“And to the angel of the church in Philadelphia write: ‘The words of the holy one, the true one, who has the key of David, who opens and no one will shut, who shuts and no one opens.” - Revelation 3:7
Years ago, I had one of those weeks when nothing seemed to go as planned. A lock failed on one of the parsonage doors where we lived at the time, in a house built roughly during Abraham Lincoln’s second term in office. I would have been trapped in the windowless room for days had my husband not come home to rescue me. Had he been out of the country, as he was the previous week, I might have remained undiscovered for days, until I failed to show up for worship on Sunday.
Then my computer got hacked by someone in Malaysia, and lots of folks received a suspicious email from their minister. Those receiving it wisely checked with the office about its legitimacy and then deleted it. Passwords were re-set, but unfortunately, the computers of some of our church members now rejected any mail from me. The temporary lock-out seemed like forever, shutting down communications with church members for some time.
Later that day, the lock broke off my study door when I finally got to church. For a few hours, I did my work the old-fashioned way, writing with pen on a yellow legal pad in the greeting area just outside the office. Folks passing through stopped to chat or sit for a while over a cup of tea.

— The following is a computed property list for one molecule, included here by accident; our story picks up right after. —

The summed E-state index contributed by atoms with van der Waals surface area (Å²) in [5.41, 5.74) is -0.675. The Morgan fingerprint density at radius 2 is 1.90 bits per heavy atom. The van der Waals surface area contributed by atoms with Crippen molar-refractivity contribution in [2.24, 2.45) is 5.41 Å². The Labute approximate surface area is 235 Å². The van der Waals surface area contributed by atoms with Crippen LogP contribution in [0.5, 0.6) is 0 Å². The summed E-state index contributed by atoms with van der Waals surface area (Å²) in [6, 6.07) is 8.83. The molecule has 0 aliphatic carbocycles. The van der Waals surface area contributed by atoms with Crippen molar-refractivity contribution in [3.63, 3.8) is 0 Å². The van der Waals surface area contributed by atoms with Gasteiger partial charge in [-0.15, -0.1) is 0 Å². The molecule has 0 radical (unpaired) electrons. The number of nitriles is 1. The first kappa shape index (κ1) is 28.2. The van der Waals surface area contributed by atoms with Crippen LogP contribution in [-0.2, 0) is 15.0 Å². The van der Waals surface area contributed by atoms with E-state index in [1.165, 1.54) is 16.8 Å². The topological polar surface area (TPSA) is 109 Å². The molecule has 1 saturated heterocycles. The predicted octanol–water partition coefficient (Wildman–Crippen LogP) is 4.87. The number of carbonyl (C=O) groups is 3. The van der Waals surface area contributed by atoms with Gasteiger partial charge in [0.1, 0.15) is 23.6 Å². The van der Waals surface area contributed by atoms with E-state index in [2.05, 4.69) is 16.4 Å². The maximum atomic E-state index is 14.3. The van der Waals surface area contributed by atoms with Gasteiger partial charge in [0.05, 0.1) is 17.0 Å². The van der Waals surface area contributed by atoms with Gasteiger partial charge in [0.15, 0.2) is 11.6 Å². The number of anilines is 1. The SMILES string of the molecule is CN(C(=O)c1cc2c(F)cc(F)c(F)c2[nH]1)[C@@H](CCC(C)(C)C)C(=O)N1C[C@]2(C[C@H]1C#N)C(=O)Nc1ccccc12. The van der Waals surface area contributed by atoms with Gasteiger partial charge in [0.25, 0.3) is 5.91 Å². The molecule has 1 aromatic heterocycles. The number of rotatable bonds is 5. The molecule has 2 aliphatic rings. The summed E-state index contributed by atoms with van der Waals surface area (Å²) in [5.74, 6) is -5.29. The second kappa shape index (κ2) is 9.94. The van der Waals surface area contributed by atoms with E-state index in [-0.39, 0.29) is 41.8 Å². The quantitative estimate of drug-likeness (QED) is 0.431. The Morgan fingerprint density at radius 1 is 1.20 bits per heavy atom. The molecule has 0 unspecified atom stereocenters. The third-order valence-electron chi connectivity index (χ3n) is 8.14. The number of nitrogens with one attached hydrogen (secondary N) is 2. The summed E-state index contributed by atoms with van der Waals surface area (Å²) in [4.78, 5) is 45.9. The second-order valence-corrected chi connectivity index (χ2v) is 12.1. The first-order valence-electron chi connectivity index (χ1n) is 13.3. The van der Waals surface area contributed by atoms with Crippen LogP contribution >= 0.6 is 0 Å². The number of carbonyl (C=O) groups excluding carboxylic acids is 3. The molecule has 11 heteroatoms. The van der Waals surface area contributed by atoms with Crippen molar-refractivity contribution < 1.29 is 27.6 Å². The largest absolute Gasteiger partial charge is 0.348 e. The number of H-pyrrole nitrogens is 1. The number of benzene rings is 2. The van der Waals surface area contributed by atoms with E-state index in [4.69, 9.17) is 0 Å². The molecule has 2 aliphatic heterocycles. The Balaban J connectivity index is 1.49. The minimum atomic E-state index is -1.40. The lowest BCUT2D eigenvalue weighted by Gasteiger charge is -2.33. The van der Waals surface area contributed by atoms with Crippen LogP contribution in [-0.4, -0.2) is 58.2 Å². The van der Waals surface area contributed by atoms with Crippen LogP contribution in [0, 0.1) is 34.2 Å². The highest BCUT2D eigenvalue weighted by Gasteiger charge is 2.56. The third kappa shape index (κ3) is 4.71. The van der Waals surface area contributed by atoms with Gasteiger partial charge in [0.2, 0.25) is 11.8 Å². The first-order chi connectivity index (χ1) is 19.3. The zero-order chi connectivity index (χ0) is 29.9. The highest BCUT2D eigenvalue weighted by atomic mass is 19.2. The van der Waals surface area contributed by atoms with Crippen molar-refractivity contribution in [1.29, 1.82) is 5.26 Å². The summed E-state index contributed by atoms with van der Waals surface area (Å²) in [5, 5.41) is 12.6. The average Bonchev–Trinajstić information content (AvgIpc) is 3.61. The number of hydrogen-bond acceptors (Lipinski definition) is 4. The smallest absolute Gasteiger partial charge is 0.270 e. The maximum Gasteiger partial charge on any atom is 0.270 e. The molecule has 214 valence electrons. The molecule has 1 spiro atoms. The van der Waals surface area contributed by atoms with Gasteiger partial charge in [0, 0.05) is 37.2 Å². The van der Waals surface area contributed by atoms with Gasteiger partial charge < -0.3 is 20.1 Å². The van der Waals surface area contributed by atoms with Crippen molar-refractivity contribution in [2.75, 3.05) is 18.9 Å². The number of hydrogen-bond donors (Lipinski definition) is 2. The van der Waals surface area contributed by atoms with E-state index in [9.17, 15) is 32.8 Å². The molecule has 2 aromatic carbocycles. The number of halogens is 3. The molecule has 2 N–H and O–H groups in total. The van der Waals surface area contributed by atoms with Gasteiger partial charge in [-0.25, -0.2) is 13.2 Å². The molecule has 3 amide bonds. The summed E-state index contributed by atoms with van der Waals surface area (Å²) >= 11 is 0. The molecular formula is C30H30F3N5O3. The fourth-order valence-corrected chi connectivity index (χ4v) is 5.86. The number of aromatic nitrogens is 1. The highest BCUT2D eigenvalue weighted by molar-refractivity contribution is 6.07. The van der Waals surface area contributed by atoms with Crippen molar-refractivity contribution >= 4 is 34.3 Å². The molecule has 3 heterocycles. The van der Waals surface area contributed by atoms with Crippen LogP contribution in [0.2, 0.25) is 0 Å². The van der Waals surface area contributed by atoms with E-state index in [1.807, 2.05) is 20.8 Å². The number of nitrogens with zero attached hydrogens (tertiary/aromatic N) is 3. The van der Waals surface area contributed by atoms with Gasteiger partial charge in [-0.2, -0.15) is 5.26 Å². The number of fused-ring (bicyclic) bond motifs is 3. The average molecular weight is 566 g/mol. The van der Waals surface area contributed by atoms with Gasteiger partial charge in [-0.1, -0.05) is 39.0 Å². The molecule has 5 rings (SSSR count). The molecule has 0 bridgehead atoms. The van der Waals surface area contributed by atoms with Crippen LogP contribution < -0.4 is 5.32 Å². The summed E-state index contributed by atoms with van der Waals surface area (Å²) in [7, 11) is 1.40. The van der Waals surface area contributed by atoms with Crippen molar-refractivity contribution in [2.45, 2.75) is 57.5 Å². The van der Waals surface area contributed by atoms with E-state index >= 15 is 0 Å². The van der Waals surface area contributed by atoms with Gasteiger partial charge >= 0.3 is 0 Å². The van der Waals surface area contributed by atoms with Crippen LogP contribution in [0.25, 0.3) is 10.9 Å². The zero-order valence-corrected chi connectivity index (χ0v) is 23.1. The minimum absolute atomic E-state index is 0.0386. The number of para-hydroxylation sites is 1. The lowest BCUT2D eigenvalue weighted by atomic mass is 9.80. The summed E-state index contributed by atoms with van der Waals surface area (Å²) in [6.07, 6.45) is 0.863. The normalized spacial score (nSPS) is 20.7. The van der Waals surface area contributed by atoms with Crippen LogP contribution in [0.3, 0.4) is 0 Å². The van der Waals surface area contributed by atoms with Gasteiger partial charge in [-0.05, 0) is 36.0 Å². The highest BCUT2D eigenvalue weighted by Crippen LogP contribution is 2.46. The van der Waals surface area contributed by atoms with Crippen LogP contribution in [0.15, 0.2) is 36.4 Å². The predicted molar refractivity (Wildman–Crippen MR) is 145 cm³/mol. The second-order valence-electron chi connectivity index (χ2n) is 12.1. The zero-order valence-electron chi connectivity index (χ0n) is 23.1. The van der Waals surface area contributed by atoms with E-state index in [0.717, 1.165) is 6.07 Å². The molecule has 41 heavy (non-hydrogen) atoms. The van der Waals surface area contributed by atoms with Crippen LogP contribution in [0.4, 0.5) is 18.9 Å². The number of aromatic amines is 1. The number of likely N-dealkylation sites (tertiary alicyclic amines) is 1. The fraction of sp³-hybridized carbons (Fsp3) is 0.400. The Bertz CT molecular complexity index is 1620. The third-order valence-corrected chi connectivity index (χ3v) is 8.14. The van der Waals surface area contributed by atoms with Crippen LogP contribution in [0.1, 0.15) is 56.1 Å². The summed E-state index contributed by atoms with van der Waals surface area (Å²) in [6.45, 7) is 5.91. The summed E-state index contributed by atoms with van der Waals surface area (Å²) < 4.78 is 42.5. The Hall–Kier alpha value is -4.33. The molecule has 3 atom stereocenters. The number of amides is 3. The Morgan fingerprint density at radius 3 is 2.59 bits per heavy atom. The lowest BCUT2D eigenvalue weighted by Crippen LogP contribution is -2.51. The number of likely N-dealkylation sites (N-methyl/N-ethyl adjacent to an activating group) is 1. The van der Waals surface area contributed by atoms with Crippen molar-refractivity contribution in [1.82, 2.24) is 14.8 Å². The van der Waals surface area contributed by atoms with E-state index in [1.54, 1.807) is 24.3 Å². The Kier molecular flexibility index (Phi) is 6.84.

I tend to be curious about the meaning of ordinary things. It should come as no surprise that I wonder about the lessons of days like these. At the very least, I think God asks us to pause in our headlong rush to accomplish everything all at once. After a long season of activity and breathless rush to prepare for planned and celebratory events at home or at church, God sometimes says, “Stop”.
I don’t know about you, but sometimes God sends dramatic messages when I’m not paying enough attention. Getting locked out of doing life the usual way seems pretty clear. “Stop and pay attention,” God says, “I’m doing a new thing here. Don’t miss it.”
This time next week we’ll consider how our practices during Lent can help us embrace the essential and release the merely important. Until then, I think I’ll pay close attention. Otherwise, I may find myself standing alone in some vacant parking lot, locked of my car.
Prayer: God of all things breathing and still, quiet me this day, that I might trust and follow you.
God’s grace, mercy, and peace be with you,
Rev. Dr. Anna V. Copeland,
Senior Minister, The Community Church of Vero Beach